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    The Digital Revolution: The World at the Click of a Button


    International Trade Forum - Issue 3/2009

    © Rodrigo Almeida design

    From fashion design to film, music, architecture, art and the advertising industry, the impact of digital technology has been one of the most profound on the creative industries in recent years. New technologies, particularly in information and telecommunications, have dramatically changed the way creative products are produced, distributed and consumed globally.

    Through technology a new world exists, where inspiration, collaboration, research and marketing to new and existing customers are literally at the touch of a button. The Creative Economy Report 2008 (see page 7) has also clearly demonstrated the economic potential of creative industries in developing countries.1 The report points out that creativity is at the heart and soul of a culture and the expression of this creativity can allow emerging economies to leapfrog "into emerging high-growth areas of the world economy".

    From e-commerce solutions like PayPal and Google Checkout, to crowd-sourcing, user-generated content and education distribution platforms like YouTube, technological innovation has made it easy to find new markets and sell to them. Additionally, low-cost digital recording, editing and storing facilities have made it simple and affordable to create, produce and distribute creativity around the world.

    A look at how the Internet has created new opportunities for creativity in emerging economies makes the story even more interesting. The grande dame of fashion, Coco Chanel, once said, "Fashion is not something that exists in dresses only. Fashion is in the sky, in the street, fashion has to do with ideas, the way we live and what is happening."

    The world of the greatest fashion designers in Europe and the United States was to all intents and purposes unlimited because they had the resources to travel and explore the globe for inspiration. But designers in poorer countries did not have the same access to a world of new ideas. The Internet has allowed designers in emerging markets to see images from the catwalks of fashion weeks, giving them insight and access to popular trends in export markets.

    The designer's real-life experience is reinforced by global research. According to the Pew Research Center's Internet & American Life Project, just ten years ago the question was who had Internet access and who did not. More recently, the question is how fast is the connection? A recent study that focused on measuring the impact of broadband availability against the growth in employment, establishments and industry composition in local economies found that broadband contributed significantly to increasing the growth rates of all three. However, whether the higher growth rates represent a one-time or permanent improvement is unclear (2).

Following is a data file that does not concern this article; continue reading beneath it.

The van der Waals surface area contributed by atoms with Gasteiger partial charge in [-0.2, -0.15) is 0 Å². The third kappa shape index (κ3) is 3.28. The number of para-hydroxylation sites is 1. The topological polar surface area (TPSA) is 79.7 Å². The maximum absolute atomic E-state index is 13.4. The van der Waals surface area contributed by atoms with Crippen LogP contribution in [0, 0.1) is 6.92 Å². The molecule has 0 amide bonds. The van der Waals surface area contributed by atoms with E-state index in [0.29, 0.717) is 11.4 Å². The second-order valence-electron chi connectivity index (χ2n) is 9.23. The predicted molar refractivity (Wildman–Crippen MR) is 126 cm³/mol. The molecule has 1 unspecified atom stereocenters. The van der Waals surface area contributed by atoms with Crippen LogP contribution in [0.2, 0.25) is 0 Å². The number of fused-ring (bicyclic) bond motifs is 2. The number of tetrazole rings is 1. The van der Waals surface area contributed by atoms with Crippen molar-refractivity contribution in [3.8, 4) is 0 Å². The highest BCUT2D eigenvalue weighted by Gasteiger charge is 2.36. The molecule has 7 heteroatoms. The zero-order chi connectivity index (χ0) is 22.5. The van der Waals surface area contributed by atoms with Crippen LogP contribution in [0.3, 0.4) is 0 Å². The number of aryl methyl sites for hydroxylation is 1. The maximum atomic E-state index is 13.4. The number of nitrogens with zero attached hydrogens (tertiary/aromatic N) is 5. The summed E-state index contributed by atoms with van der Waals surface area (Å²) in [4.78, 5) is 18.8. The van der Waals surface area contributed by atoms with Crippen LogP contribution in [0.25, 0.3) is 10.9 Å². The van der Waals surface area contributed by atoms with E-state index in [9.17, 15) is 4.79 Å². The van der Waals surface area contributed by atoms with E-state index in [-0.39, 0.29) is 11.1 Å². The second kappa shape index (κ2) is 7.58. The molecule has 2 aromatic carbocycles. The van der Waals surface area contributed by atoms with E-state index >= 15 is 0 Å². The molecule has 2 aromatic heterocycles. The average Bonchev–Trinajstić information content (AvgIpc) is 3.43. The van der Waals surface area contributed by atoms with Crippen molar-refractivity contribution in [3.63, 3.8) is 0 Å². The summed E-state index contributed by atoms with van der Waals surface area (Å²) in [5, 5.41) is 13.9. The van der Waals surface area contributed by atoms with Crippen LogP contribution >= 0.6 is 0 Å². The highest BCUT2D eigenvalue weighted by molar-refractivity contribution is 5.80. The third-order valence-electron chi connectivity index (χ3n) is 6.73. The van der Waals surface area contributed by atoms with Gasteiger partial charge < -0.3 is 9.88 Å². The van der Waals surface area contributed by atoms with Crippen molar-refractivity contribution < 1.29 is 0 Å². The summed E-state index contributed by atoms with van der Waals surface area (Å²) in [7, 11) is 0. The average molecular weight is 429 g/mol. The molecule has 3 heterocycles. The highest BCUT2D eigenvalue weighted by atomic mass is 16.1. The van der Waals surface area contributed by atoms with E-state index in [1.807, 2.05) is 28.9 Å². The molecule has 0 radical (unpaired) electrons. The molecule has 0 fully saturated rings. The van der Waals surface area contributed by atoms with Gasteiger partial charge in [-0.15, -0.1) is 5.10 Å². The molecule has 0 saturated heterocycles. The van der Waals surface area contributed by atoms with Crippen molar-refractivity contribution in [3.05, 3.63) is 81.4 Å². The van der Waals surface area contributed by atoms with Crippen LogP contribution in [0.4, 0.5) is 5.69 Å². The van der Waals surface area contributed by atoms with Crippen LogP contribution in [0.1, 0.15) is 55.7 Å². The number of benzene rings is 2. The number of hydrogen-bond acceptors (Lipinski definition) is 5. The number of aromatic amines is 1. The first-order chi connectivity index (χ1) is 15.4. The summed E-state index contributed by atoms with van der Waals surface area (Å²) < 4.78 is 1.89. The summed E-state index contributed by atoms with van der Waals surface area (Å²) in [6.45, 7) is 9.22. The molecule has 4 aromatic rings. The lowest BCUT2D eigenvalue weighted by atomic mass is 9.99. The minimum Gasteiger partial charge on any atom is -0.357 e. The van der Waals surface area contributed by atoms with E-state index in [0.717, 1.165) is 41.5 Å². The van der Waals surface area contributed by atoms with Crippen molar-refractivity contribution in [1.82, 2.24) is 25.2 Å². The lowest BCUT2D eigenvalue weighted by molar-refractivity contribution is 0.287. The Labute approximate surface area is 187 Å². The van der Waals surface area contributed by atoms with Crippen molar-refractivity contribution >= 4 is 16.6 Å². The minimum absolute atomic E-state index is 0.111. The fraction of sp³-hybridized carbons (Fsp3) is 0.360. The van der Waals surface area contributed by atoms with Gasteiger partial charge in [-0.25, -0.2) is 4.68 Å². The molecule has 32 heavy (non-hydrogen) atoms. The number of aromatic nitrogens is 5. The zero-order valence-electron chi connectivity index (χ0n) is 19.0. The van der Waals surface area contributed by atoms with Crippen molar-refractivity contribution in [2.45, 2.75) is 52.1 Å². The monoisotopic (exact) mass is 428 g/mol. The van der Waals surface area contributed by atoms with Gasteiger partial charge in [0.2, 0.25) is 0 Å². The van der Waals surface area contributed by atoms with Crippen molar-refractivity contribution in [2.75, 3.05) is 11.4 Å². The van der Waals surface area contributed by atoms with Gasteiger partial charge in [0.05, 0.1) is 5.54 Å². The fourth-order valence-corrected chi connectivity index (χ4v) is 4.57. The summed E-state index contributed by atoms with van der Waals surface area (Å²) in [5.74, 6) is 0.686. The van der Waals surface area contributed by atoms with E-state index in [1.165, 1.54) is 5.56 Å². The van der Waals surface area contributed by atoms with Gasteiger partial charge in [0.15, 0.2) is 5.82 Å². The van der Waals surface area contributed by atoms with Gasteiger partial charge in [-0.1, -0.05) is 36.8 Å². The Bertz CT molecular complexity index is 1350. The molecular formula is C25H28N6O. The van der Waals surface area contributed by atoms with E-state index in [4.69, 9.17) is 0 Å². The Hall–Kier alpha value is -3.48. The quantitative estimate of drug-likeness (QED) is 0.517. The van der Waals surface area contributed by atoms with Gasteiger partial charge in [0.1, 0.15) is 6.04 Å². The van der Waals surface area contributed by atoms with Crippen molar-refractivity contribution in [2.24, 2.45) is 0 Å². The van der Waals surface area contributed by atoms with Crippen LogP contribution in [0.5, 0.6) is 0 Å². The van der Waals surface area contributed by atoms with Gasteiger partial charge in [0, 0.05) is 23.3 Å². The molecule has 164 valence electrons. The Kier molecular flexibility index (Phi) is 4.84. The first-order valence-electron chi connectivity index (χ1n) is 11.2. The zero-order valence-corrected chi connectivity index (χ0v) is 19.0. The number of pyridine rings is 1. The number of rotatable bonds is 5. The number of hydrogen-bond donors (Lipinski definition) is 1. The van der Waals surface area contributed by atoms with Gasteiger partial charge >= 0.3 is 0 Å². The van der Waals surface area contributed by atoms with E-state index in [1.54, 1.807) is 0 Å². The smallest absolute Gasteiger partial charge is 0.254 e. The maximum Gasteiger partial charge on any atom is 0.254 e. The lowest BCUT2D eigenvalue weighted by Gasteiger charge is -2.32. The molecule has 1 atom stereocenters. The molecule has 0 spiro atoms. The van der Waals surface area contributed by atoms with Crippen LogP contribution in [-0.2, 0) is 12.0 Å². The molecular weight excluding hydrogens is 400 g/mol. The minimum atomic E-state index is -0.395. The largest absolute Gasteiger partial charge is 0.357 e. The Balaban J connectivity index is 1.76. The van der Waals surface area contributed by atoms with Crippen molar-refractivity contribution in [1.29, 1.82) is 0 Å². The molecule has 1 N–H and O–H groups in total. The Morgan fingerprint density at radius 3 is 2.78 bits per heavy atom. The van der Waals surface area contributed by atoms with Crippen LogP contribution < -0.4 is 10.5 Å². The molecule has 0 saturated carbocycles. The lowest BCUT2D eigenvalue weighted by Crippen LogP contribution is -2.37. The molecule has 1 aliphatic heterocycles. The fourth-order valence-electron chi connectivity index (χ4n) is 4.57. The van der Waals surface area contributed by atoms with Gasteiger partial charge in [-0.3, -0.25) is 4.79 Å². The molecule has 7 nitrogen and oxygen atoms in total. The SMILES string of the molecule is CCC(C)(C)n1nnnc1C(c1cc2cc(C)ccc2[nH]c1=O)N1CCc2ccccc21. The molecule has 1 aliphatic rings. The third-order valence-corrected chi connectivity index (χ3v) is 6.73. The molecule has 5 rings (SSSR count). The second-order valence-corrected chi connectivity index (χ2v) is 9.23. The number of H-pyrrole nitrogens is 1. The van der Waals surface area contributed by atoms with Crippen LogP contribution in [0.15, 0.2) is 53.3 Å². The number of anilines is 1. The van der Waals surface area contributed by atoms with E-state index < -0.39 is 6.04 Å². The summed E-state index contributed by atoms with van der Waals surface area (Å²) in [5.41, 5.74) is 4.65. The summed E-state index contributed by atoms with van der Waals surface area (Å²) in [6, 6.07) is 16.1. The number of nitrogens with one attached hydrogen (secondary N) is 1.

Brazilian fashion designer Giuliana Romano suggests the results are permanent. "Mobile technologies and the Internet have made creative work much easier and have allowed me to collaborate with people in different places," she says. "Broadband access in Brazil has allowed us to exchange large files so I can have teams all over the world. I can have a print pattern developed in New York and print it on fabric in Bom Retiro in São Paulo."

    Ms Romano also points out that the Internet allows her to be in touch with everything that is happening across the globe without having to travel: "The amount of reference material is endless."

    Marcela F.S. Reis, a Brazilian interior designer who has been living in New York for the past three years, agrees with Ms Romano. "Not only does the Internet allow us to exchange files and collaborate from a distance, but it also allows for business to be discussed, plans to be made, meetings to happen at little or no cost." The designer has an atelier in São Paulo, where she coordinates the production of home decoration accessories, which are outsourced to seamstresses in the city and other locations. Ms Reis has been running her atelier and the relationship with her clients, through selling directly to both customers and stores, from New York since she moved there.

    Marisa is one of Brazil's largest fashion retailers, with more than 200 stores across the country. According to Thiago Pereira, its e-commerce manager, the brand's online stores sell as much as its retail outlets. It is also the only retailer among its competitors, which include Renner, Pernambucanas, Lojas Americanas and C&A, to sell online. Almost 90 per cent of their product mix is also available in their e-store. "For every one Brazilian reais [US$ 0.60] sold online, BRL6 [US$ 3.5] are sold in physical stores to people that have seen the product online," says Mr Pereira.

    He also says that the Internet is an important part of their business strategy. Offers sent via email build their relationship with customers and investors, and the Internet has become a source of inspiration. "It helps us search for new products and scout for new talent," he says.